Obama risks everything to prove a point in Syria

President Obama risks policy objectives and national security to reprimand Assad for the alleged use of chemical weapons. Photo: The Heritage Foundation

WASHINGTON, August 28, 2013 – After over a month of negotiating terms, UN investigators finally went into Syria to investigate the use of chemical weapons. That same team was forced to turn back after the first vehicle in the convoy was riddled by sniper fire.

On Monday, U.S. Secreatry of State John Kerry stated that it was ‘undeniable’ that Syrian President Assad had used chemical weapons against his people, and reprimanded Assad for the ‘cynical attempt to cover up’ the ‘cowardly crime.’ Kerry went on to say that President Obama is in touch with allied leaders to discuss a response to the use of chemical weapons by the Assad government.

White House spokesman Jay Carney insisted a response to the attacks “will come.” All signs point toward coordinated missile strikes against government targets inside Syria, although Carney also said the President is still weighing options. Indeed, in the same press conference, Carney laid out the legal groundwork justifying an attack.

Carney stated “it is absolutely in the national security interest of the United States and in the international community that the use of chemical weapons on the scale that we saw on August 21st cannot be ignored.  It must be responded to. Because to allow it to happen without a response would invite further use of chemical weapons and have the international standard dissolve”

Both Department of Defense Secretary Chuck Hagel and Secretary Kerry foreshadowed that an attack will follow by consulting with NATO and other partners while also sending missiles attached with cruise ships into the Eastern Mediterranean. ”We’re ready to go” said Sec. Hagel, “The options are there, the United States Department of Defense is ready to carry out those options.”

Although the Department of Defense, the United States and its Allies may be ‘ready to go’ to retaliate for the use of chemical weapons, the real questions are “what’s next? and “at what cost?”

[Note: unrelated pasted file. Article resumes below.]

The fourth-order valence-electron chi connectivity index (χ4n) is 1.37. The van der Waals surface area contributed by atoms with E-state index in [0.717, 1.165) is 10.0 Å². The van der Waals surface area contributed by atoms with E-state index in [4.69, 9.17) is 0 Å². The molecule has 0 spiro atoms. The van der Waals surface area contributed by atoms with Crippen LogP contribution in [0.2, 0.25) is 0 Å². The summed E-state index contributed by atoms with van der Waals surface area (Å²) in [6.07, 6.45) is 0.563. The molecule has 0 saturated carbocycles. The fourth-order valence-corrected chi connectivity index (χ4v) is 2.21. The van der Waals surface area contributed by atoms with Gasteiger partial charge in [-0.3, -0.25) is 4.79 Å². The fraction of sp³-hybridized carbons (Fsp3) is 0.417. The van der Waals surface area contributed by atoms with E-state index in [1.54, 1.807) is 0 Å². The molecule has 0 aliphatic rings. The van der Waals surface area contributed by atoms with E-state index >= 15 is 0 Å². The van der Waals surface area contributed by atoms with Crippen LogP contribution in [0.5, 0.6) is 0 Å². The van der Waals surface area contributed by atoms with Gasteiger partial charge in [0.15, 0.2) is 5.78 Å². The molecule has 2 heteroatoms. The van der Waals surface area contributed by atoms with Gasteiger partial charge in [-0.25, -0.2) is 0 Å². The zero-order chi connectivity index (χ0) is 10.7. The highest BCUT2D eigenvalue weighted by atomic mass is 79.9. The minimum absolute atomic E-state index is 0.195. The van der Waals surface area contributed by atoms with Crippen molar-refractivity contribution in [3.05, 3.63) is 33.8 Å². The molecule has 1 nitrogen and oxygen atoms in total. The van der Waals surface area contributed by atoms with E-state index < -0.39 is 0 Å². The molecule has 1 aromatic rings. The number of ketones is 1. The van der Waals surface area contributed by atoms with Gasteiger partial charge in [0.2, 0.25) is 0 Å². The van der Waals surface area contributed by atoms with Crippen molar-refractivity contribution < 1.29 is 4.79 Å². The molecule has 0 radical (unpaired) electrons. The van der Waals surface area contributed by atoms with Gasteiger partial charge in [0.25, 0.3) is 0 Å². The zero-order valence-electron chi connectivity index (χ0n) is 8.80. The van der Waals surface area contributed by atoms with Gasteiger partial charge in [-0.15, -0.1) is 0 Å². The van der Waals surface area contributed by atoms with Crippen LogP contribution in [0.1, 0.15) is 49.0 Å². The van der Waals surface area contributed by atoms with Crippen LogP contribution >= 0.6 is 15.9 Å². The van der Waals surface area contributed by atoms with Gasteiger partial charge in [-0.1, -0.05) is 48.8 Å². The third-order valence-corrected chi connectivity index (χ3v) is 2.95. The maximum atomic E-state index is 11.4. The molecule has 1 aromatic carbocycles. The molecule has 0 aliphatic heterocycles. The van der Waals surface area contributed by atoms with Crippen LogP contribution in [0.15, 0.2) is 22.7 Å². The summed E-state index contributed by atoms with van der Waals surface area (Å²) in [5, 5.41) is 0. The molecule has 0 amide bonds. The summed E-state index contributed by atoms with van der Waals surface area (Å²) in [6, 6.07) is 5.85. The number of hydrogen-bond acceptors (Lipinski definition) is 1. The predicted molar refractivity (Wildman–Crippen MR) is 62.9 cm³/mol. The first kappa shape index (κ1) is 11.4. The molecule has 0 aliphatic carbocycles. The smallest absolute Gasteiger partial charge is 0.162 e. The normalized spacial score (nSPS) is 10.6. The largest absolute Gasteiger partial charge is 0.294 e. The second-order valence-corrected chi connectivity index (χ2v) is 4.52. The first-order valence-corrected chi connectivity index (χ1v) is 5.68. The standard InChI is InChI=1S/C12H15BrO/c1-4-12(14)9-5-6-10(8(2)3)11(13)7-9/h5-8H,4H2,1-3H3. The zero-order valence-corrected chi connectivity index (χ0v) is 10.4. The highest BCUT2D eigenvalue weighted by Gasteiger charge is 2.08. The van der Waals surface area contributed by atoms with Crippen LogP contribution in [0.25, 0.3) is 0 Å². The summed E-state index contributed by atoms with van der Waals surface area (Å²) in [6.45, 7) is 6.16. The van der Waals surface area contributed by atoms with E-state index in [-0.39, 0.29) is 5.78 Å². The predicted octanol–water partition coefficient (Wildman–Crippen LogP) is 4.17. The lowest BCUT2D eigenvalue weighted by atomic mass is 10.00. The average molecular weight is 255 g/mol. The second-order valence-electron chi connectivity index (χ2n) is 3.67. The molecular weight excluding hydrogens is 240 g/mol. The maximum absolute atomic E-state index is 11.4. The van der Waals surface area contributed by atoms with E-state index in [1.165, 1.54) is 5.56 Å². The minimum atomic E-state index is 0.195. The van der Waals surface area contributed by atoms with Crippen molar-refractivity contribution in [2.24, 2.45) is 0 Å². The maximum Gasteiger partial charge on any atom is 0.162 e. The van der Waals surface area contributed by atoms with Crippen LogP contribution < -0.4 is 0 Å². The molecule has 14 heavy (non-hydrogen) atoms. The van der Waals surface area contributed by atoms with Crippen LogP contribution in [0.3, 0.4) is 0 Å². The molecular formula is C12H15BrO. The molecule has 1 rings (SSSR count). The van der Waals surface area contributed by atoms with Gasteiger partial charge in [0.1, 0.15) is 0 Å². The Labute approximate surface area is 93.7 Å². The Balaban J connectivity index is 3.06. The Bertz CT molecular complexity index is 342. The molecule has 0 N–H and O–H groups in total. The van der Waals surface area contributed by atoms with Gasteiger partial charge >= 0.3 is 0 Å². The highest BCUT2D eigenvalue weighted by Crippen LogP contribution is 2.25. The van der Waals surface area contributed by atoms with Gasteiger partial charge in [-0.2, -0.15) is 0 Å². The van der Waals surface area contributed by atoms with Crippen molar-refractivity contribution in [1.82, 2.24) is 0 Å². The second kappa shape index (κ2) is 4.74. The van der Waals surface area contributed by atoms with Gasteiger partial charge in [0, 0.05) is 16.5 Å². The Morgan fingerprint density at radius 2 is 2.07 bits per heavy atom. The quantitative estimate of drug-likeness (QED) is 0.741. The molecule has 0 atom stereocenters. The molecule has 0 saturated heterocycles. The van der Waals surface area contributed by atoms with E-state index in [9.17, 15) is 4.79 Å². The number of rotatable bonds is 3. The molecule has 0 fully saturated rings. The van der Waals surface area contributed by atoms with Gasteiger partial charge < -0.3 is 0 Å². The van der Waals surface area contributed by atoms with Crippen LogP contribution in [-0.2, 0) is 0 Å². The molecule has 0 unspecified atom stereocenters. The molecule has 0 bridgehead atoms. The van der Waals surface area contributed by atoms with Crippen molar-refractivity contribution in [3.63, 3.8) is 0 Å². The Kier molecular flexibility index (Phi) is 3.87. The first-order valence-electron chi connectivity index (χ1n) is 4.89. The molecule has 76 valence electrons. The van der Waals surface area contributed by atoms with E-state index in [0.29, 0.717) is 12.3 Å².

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Syria has been locked in civil war since March 2011, when Assad responded with military force to Arab Spring protesters in the country. Over one hundred thousand have died as a result, with millions fleeing to neighboring countries for safety.

The White House is adamant that any strikes on Syria is “not about a regime change,” and “that cruise missile strikes are only to send the message that the usage of chemical weapons were “unacceptable.” The only way to show that it is “unacceptable” is to strike the Syrian Army and their positions.

How can the United States justify strikes against the Assad forces and not call it in support of the opposition forces? Whatever strikes are conducted will help the opposition and will be for their benefit.

Assad himself addressed this in an interview where he responded to reports of potential US involvement.  He said, “Terrorism isn’t a bargaining chip to pull out and use anytime one want….You can’t be for the terrorism in Syria and against it in Mali.”

However, the Administration, backed into a corner after Obama’s 2012 speech at the National Defense University, is planning for a military strike.

The United States has publically declared that it supports funding the Syrian rebels against the forces of Assad. That decision, which came months ago, has been looked at very critically by members of Congress, particularly those on the Senate Select Intelligent Committee. “It’s not clear to me that the government has a workable policy” stated Sen. Collins (R-ME). Since July at least 50 Million worth of aid has been withheld because no non-Al Qaeda linked militias could be found.